The federal government could learn a thing or two from the Delaware- Maryland-Virginia area poultry industry about how to prepare for an outbreak of avian flu, according to the Delmarva industry officials.
In a meeting called by U.S. Rep. Michael Castle, R-Del., industry officials took exception with a draft avian flu response plan developed by the U.S. Department of Agriculture’s Animal and Plant Health Inspection Service.
Delaware agriculture secretary Michael Scuse complained that the USDA has received little input from Delaware and other states that have dealt with recent avian flu outbreaks.
“This doesn’t mean anything to us,” Scuse said, holding up a copy of the USDA plan. “We’re years ahead of this.”
Jack Gelb Jr., chairman of the Department of Animal and Food Sciences at the University of Delaware, said UD already offers cutting-edge surveillance technology to protect commercial flocks of broiler chickens and is in the forefront of research in developing disease containment programs.
At the same time, industry officials said the federal government could do a better job of providing states with the resources needed for surveillance and containment in the event of an outbreak of the dreaded H5N1 virus.
The H5N1 strain is spreading through wild birds and poultry in several countries, killing more than 100 people, mostly in Asia. It also has killed or led to the slaughter of more than 200 million domestic fowl in Asia, Europe and Africa. Health officials have said the virus could cause a global pandemic if it mutates to become easily spread from human to human.
‘”Of course we’re all concerned about the worst-case scenario of human-to-human transmission,” said Castle, who is concerned that the government’s focus has been on developing and stockpiling vaccines, rather than on preventing and containing the spread of the disease.
While most of those attending the meeting predicted that H5N1 eventually would show up in wild birds in this country, they were cautiously optimistic that commercial poultry flocks can be protected.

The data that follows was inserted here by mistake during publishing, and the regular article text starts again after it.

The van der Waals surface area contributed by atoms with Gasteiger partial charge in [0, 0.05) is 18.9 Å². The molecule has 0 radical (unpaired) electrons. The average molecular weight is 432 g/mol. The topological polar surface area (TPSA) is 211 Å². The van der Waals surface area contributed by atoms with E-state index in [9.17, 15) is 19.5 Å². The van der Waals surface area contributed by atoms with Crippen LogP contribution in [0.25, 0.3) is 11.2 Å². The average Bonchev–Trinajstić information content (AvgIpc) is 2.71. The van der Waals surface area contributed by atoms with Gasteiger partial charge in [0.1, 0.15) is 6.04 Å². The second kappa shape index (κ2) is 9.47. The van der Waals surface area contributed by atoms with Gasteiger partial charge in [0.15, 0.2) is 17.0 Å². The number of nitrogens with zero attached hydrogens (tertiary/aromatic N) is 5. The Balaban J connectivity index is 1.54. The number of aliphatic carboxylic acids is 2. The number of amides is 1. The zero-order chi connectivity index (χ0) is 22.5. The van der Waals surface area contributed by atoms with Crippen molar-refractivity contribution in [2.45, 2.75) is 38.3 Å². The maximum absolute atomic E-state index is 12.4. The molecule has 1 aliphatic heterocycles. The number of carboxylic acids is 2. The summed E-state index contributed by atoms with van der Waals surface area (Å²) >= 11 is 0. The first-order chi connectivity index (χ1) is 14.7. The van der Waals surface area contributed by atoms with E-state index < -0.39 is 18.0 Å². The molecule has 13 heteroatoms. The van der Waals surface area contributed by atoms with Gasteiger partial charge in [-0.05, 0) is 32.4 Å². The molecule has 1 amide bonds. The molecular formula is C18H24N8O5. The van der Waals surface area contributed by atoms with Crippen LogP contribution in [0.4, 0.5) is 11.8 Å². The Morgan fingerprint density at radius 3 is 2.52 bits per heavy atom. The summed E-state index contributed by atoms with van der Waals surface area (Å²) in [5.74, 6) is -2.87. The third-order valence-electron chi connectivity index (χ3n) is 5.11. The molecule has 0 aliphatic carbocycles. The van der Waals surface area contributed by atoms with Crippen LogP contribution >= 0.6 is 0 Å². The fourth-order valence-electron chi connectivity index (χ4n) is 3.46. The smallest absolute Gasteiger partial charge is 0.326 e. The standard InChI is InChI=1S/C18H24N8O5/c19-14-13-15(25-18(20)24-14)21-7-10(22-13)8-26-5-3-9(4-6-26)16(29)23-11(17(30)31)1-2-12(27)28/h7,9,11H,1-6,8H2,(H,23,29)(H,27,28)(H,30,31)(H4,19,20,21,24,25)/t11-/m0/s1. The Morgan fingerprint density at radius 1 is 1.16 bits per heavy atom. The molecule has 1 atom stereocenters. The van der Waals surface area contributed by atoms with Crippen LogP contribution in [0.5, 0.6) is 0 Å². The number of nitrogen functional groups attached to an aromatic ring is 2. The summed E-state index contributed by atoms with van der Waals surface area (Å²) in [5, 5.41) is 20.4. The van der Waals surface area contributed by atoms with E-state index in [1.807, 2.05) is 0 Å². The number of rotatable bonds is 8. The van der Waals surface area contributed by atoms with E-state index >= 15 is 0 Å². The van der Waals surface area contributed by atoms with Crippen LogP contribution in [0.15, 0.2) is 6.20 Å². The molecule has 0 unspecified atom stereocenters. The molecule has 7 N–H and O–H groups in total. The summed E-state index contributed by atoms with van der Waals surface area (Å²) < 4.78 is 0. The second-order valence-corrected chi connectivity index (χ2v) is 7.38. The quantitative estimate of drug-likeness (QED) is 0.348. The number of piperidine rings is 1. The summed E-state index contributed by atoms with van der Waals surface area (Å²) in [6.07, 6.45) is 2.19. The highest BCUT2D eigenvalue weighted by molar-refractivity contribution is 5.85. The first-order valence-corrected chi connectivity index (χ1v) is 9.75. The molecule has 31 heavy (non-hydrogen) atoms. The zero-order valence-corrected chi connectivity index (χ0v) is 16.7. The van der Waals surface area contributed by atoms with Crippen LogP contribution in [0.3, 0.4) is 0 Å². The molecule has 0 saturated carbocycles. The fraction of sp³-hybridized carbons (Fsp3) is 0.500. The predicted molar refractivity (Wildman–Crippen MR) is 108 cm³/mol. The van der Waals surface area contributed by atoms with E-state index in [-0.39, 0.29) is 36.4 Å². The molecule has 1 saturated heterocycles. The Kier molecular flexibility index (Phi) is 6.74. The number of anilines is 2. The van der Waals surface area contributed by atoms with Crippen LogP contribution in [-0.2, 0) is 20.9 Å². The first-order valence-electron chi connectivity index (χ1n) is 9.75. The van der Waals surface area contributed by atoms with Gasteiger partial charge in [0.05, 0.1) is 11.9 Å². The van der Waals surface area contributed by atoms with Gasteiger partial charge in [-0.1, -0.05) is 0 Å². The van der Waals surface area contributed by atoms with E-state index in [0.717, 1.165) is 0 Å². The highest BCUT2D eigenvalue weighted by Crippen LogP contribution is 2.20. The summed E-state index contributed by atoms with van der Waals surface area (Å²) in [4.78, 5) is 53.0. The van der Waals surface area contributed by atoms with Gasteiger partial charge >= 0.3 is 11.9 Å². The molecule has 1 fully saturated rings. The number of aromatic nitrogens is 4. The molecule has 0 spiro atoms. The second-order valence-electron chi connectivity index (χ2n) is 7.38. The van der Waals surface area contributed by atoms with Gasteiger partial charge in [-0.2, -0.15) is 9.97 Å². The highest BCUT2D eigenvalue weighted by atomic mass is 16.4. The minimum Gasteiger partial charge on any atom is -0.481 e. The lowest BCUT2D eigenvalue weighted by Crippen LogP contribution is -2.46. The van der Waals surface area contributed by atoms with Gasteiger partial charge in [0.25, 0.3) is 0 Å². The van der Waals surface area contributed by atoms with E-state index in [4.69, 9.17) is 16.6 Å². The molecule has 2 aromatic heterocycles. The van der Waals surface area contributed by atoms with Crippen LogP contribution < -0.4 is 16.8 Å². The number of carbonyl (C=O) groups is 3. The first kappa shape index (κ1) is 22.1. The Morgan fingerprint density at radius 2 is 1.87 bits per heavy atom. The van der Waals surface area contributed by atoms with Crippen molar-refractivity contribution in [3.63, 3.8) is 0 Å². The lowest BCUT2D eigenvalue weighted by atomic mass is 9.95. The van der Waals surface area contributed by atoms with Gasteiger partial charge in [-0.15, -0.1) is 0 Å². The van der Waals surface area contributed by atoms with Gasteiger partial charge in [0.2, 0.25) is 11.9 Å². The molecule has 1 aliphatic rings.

“The industry is going to have to wave a big stick for biosecurity, but I think it can be done,” said Christopher McNeill, a veterinarian with Virginia’s agriculture department.
In the event that a flock on the Delmarva peninsula becomes infected, industry officials plan to rapidly kill all of the birds, either by gassing them with carbon dioxide or suffocating them in fire-retardant foam, and compost them inside the chicken houses.
The USDA plan, they noted, suggests that the best way to dispose of dead birds is to bury them, a practice that could increase the risk of the virus spreading, and contaminate ground water supplies as well.
“It’s just appalling that USDA would have that as the best choice for disposal,” said Bill Satterfield, executive director of Delmarva Poultry Industry Inc., a trade group.
Satterfield noted that one industry official he talked to said the best thing the federal government could do to protect the Delmarva poultry industry from avian flu is “just get out of the way.”
Tom Holder, a veterinarian with Allen’s Hatchery, said the peninsula’s four major poultry companies have stockpiled supplies and agreed to share resources and establish quarantine areas in the event of an outbreak.
“We don’t need a document that thick,” he said of the USDA plan. “…. We need about five pages … We need something short and sweet.”
Castle said he would ask federal agriculture and homeland security officials to consider the Delmarva industry’s planning as a model for other states.
“I want to make sure the federal role is well carried out, whatever role that should be,” he said.
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